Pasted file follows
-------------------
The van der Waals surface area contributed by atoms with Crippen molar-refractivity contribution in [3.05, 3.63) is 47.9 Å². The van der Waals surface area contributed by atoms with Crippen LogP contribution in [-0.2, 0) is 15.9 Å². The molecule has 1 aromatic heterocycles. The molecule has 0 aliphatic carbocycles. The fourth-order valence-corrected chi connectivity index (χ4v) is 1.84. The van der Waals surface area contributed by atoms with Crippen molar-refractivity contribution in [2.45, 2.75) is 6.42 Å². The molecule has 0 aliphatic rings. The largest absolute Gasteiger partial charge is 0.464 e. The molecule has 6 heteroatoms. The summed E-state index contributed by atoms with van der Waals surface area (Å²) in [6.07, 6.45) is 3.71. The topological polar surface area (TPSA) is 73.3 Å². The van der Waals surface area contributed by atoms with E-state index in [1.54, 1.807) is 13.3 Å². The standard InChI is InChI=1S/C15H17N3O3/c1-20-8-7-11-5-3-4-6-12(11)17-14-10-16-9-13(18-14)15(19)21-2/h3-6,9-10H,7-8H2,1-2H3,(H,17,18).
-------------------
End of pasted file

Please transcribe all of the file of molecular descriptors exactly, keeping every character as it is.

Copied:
The van der Waals surface area contributed by atoms with Crippen molar-refractivity contribution in [3.05, 3.63) is 47.9 Å². The van der Waals surface area contributed by atoms with Crippen LogP contribution in [-0.2, 0) is 15.9 Å². The molecule has 1 aromatic heterocycles. The molecule has 0 aliphatic carbocycles. The fourth-order valence-corrected chi connectivity index (χ4v) is 1.84. The van der Waals surface area contributed by atoms with Crippen molar-refractivity contribution in [2.45, 2.75) is 6.42 Å². The molecule has 0 aliphatic rings. The largest absolute Gasteiger partial charge is 0.464 e. The molecule has 6 heteroatoms. The summed E-state index contributed by atoms with van der Waals surface area (Å²) in [6.07, 6.45) is 3.71. The topological polar surface area (TPSA) is 73.3 Å². The van der Waals surface area contributed by atoms with E-state index in [1.54, 1.807) is 13.3 Å². The standard InChI is InChI=1S/C15H17N3O3/c1-20-8-7-11-5-3-4-6-12(11)17-14-10-16-9-13(18-14)15(19)21-2/h3-6,9-10H,7-8H2,1-2H3,(H,17,18).